Like most other aspects of life, the COVID-19 pandemic also forced changes to the academic team’s competitions, Whisenhunt said.
“Even in our regular- season, we were able to play our district regular season in person, but we had to move it from the library to the cafeteria for social distancing,” Whisenhunt said. “We had to follow cleaning measures and sanitization, and players had to wear masks at all times. We did our district tournament, our region tournament and the state tournament virtually.”
McClellan added that the team usually plays each of its regular season district opponents twice, but because of the pandemic, they only played each team once this year.
“Our VHSL season traditionally runs from October through the end of February,” Whisenhunt said. “So we usually start practicing right around Labor Day, but this year we didn’t start practicing until Oct. 1 officially, and our first match was Dec. 15.”
Whisenhunt said the team repeated as regular- season district champions this year, with an undefeated record in the regular season. The team won the district tournament for the second time and advanced to the Region 2D tournament, which they also won.
“Only the champion of the region advanced to state, which is unfortunate because our region is very competitive,” Whisenhunt said. “We are back-to-back-to-back Region 2D champions, so our state competition was the top team from each of the four regions — A, B, C and D — and we played in a round-robin format as opposed to double elimination. We played every team once, and we had the best record. We were undefeated, and we had the highest total points in our classification, so we were champions.”
A few hours after the win, school leadership organized a community parade for the team.
The team also received medals and a trophy during a Friday morning ceremony at the school.The ceremony can be viewed at https://www.nfhsnetwork.com/events/gate-city-high-school-gate-city-va/evtc2dd123745.
Despite the changes and difficulties the players were faced with this year, both coaches agree that the team’s victory was a well-deserved accomplishment.
“It has been a challenging year to say the least, but they played like Gate City,” McClellan said. “They’re a family, and they’re bound together by the desire to succeed, and they did.”
To view the seniors’ reactions to the team’s win, view the online version of this article at www.timesnews.net.Seniors’ reactionsFour of the team’s six seniors shared their thoughts on the team’s big win:
Shepard: “I’ve actually been lucky enough to go to state all three years that I’ve been on the team, and it’s been nice because we’ve progressed over time. We got third my first year and runner-up last year, and it was exciting this year, because I’ve worked hard to grow as a player over the last three years on the team, and I’ve watched all of my teammates grow and continue to work hard, as well. It just felt like such a long time coming and such a well-deserved victory.”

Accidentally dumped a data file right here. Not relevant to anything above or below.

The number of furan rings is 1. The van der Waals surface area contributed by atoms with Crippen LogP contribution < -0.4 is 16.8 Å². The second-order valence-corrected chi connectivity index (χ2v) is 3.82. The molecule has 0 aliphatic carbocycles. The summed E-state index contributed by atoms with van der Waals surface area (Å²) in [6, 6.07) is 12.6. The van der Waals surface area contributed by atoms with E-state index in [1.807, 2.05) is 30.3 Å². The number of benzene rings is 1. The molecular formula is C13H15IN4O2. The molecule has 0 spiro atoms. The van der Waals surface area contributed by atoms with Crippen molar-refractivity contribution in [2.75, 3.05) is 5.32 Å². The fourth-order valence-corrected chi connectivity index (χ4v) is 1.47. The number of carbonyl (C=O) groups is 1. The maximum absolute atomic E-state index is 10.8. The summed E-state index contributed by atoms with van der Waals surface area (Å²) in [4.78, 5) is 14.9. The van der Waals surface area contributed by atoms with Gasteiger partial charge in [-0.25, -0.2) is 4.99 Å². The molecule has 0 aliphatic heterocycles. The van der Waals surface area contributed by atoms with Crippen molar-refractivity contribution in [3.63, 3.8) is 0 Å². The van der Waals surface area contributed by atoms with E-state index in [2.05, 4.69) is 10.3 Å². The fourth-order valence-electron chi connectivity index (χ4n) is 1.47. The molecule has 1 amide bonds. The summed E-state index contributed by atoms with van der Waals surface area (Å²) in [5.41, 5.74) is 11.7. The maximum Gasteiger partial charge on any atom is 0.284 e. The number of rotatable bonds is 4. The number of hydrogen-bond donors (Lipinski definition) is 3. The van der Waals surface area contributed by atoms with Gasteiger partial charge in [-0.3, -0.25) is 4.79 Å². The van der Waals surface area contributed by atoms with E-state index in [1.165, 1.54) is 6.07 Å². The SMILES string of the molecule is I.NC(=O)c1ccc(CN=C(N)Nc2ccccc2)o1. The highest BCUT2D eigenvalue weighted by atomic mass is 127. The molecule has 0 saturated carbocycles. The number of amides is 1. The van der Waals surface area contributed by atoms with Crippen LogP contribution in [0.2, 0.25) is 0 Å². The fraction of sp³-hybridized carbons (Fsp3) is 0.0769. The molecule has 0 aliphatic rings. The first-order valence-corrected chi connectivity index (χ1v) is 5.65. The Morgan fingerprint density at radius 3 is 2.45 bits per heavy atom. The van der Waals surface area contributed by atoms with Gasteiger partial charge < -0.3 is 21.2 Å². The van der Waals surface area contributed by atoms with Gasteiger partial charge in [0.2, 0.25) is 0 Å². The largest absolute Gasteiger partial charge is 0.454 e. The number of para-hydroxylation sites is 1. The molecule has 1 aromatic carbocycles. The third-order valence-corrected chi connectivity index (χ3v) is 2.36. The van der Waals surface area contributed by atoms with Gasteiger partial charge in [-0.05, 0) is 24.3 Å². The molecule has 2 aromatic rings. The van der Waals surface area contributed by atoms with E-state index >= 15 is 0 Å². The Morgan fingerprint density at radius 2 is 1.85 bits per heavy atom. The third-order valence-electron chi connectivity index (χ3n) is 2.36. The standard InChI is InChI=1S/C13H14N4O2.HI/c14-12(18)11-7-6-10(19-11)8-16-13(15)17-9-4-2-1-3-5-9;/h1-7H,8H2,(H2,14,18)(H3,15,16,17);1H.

Stokes: “This has been basically four years of work for me. My first year, I think we got to region, and we lost in overtime at region, and that was with one of the best captains we’ve ever had and best players on the team, and we got stopped short of state by one question. That got followed up by three years of attending state and progressively getting further and further until this year. We were the things that knocked us out last year; we were the team that just played the best all throughout the day and came home with the championship.”
Billips: “I’ve been here for all three states, and seeing that stair step of us getting one higher place each time, just trudging for that, was really something. It’s just something we’ve worked for for a long time, and I’m glad that we got what we deserved.”
Oakes: “Once I joined, I realized I really enjoyed the game, and I was playing with the people that are now considered my family. It’s been a really amazing experience to play with this team, and our coaches are just phenomenal. It’s been a really good experience, and I’m happy that I’ve been a part of it.”
KINGSPORT — Dale Phipps has been officially appointed the 15th chief of the Kingsport Police Department, effective immediately.
Phipps served as interim chief during the transition phase while the formal hiring process to replace former Chief David Quillin took place. Quillin retired in December after 35 years of service, the last seven as chief.
“I consider it an honor and a privilege to have been named chief of police of such a highly professional law enforcement agency in such a supportive community,” Phipps said. “I look forward to not just leading, but also working alongside the fine men and women of the Kingsport Police Department as we move forward into the future.”
Phipps has nearly 33 years of service with almost half that time as deputy chief overseeing administration and operations. He is also a husband, father of three, grandfather of six, and is active in the community.
He is a graduate of East Tennessee State University (A.S. in law enforcement, B.S. in criminal justice) and the FBI National Academy. Prior to entering the law enforcement profession, he served four years in the United States Air Force Security Police.
During his career with the KPD, Phipps has served as patrol officer, field training officer, and supervisor of the Vice and Narcotics Unit before eventually returning to the Patrol Division as a watch commander. He has served in several specialized roles, including SWAT team operator, community relations and crime prevention officer, and Drug Abuse Resistance Education (DARE) instructor.
The city utilized a thorough and competitive process comprised of both internal and external candidates to select the new police chief, but it ultimately concluded that the KPD was already in extremely capable hands.
“I have had the privilege of working with Chief Phipps for well over a decade, and he has continually demonstrated to me, and others, that he has all the qualities to lead our police department,” City Manager Chris McCartt said. “The interview process confirmed everything I knew about Chief Phipps both personally and professionally. This process also further strengthened the fact that we are blessed to have a very well-trained police department that can serve and lead our city for decades to come.”